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Challenge: It's Back to School: Share Your Advice

Here are the things we told our daughter before she started kindergarten.

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Use your manners. Ask kindly. Share your toys. Stop trying to ride the baby. Don’t pick your nose. Put your dishes by the sink. Be nice to your sister. Sound it out. Try again.

Our children’s pre-schoolhood is scattered with discussions and commands of all kinds, all meant to ensure that we’re not raising brats. That our children are safe, independent, responsible, kind, smart, inclusive, confident and all the things. And I think it’s easy to just keep floating through life, correcting the wrongs and acknowledging the rights. However, I saw the beginning of kindergarten as an opportunity for intentional, deliberate conversation. To say the things we think about often as parents but easily forget to create the right time and place to share.


But what do you say to a five year old? I started where any good mom does—an online moms group. You know, the ones where moms go to judge each other? I also reached out to my sister, an elementary school teacher, to get perspective on things I haven’t thought about. Then, Donny and I sat down together and talked about what’s important to us as parents.

Her safety, her responsibility and how she treats others were the common themes.

The discussion points below might not be right for every child. Our daughter has been in full-time daycare/preschool her entire life. She’s a natural rule-follower, a quick learner and a social butterfly. In a careful attempt not to over-discuss, we narrowed our topics to the things that would be different from preschool and relevant to Brynlee specifically. Like the fact that she’d be riding a bus, that there would be a more diverse group of kids in her new school and that she will be held more responsible for her stuff and her actions than ever before.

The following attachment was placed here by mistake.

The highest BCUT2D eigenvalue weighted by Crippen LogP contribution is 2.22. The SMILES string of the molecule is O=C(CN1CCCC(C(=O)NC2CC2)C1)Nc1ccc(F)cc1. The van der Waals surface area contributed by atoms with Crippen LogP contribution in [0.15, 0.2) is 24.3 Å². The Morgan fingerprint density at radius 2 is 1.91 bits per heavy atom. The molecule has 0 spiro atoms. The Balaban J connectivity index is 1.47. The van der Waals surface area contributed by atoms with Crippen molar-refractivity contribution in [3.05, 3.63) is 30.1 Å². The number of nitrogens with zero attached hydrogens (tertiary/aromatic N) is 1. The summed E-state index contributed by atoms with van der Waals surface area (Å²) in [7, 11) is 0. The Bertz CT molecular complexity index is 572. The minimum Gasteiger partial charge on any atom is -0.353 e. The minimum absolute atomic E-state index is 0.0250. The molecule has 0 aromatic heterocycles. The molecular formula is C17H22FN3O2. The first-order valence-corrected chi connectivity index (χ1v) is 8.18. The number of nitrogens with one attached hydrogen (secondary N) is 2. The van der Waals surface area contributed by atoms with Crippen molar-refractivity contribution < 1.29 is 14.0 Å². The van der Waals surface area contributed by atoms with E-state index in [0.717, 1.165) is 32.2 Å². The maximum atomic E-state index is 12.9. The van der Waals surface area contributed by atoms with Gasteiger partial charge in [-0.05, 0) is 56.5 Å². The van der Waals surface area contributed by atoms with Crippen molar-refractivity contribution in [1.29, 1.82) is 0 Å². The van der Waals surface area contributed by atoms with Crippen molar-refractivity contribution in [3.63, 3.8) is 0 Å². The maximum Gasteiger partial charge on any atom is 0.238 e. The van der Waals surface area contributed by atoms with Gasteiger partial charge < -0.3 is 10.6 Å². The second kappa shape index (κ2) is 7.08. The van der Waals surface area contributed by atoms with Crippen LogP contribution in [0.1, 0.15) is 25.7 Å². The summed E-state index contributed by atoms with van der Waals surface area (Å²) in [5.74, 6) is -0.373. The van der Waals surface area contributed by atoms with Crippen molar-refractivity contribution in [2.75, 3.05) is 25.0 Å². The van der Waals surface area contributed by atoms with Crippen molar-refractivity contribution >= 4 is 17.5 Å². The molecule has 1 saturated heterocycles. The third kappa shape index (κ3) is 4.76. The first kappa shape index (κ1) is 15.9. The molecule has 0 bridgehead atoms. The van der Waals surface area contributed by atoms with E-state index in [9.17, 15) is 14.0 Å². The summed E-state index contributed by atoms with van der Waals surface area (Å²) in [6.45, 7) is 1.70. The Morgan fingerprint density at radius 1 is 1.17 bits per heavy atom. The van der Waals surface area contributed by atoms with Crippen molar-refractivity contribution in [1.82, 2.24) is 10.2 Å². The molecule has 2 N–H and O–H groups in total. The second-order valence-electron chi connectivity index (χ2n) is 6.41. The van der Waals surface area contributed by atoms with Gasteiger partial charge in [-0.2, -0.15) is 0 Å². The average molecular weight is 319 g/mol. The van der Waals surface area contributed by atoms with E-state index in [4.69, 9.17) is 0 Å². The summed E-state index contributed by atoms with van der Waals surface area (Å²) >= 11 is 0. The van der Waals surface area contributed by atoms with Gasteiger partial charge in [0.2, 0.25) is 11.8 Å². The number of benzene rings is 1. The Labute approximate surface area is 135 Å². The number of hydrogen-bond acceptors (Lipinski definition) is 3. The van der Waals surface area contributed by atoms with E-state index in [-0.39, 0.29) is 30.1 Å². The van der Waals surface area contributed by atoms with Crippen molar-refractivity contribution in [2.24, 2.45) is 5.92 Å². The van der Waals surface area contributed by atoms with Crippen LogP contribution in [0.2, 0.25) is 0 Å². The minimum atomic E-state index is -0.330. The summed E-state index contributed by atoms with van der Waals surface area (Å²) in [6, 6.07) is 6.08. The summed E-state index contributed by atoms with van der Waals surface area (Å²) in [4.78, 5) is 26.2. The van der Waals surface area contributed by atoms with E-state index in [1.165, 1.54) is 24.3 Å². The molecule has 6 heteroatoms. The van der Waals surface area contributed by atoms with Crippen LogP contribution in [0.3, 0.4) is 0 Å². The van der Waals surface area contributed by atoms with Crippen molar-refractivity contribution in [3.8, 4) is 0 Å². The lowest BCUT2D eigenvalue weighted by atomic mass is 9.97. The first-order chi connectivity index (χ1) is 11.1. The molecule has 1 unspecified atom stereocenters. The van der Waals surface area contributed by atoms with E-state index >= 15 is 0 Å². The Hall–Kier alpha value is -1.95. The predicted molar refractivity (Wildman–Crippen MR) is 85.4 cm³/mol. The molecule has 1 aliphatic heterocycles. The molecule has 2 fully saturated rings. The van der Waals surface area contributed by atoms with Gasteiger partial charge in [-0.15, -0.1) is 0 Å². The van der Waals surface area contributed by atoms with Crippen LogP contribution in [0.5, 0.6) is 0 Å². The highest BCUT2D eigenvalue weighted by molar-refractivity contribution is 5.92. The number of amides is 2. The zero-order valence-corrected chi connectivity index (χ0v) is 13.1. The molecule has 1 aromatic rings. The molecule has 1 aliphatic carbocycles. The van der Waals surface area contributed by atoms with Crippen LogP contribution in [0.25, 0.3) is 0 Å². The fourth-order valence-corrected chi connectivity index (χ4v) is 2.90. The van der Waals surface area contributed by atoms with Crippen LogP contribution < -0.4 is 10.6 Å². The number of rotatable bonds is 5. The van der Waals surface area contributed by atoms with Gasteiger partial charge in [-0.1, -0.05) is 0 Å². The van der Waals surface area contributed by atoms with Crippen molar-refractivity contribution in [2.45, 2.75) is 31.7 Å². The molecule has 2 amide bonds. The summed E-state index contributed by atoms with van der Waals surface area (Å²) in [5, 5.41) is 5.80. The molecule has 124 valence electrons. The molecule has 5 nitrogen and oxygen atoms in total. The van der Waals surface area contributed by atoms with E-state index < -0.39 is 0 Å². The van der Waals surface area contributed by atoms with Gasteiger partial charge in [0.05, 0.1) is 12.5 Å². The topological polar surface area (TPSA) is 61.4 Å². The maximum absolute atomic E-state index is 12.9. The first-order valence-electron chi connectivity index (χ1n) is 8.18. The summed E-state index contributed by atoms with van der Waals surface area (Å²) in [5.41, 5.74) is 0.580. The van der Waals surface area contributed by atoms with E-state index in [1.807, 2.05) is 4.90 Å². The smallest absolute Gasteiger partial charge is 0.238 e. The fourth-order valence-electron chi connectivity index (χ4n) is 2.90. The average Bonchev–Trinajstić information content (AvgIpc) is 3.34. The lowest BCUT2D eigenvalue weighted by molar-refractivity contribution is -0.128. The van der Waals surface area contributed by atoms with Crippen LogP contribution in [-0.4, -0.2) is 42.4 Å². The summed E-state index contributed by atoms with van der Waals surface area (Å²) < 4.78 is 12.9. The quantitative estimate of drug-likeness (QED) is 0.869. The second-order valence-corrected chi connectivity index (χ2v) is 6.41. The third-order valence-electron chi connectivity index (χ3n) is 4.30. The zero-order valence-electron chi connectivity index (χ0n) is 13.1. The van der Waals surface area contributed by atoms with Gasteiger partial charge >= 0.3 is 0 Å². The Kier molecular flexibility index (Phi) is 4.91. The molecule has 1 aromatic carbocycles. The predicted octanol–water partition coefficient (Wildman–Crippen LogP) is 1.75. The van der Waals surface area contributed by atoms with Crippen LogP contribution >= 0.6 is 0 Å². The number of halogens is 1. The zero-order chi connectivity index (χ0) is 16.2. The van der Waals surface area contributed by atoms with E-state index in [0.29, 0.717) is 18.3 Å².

I made the above awesome discussion guide to help us along. I really think my rudimentary art skills made it relatable ….or something like that.

Here were the key discussion points that we shared. We also intermixed some fun like Donny and I’s favorite memories from Kindergarten to keep it upbeat. But here goes it:

There are more people to listen to.

Mind your bus driver, your primary teacher, your special class teachers and all school staff.

Never, ever leave with someone you don’t know.

Even if they say they know you. Even if they say I sent them. Never leave school, or get off the bus with someone that isn’t mommy, daddy (or our other designated “OK” people).

You are in charge of everything with your name on it.

Keep track of your stuff. Put things back where they belong. If you leave something behind, you might not get it back.

You are the boss of your own body.

If anyone (kid or adult) touches you in a way that feels inappropriate, you tell us or another grown up. It doesn’t matter if its a hug, if you don’t like it, you say no. No one touches your butt or vagina, period. If they do, you tell us.

There will be lots of new kinds of kids.

The kindergarten world is vastly larger, and more diverse than the preschool world. There will be kids of all abilities and colors and likes and dislikes. Everyone deserves your kindness.

Everyone is good at different things.

You can’t be the best at everything and that’s ok. Be happy for people for the things they’re good at, and they’ll be happy for you for the things you’re good at.

Do you have any questions for us?

Luckily no, “Where do babies come from?” curveballs came flying out of her mouth.

Overall, it was a successful discussion and it felt good to say all the things out loud that I think so often get muffled in the chaos of life.

Originally featured on Finding My All, a blog about one mom on a forever journey to wholeness and happiness.

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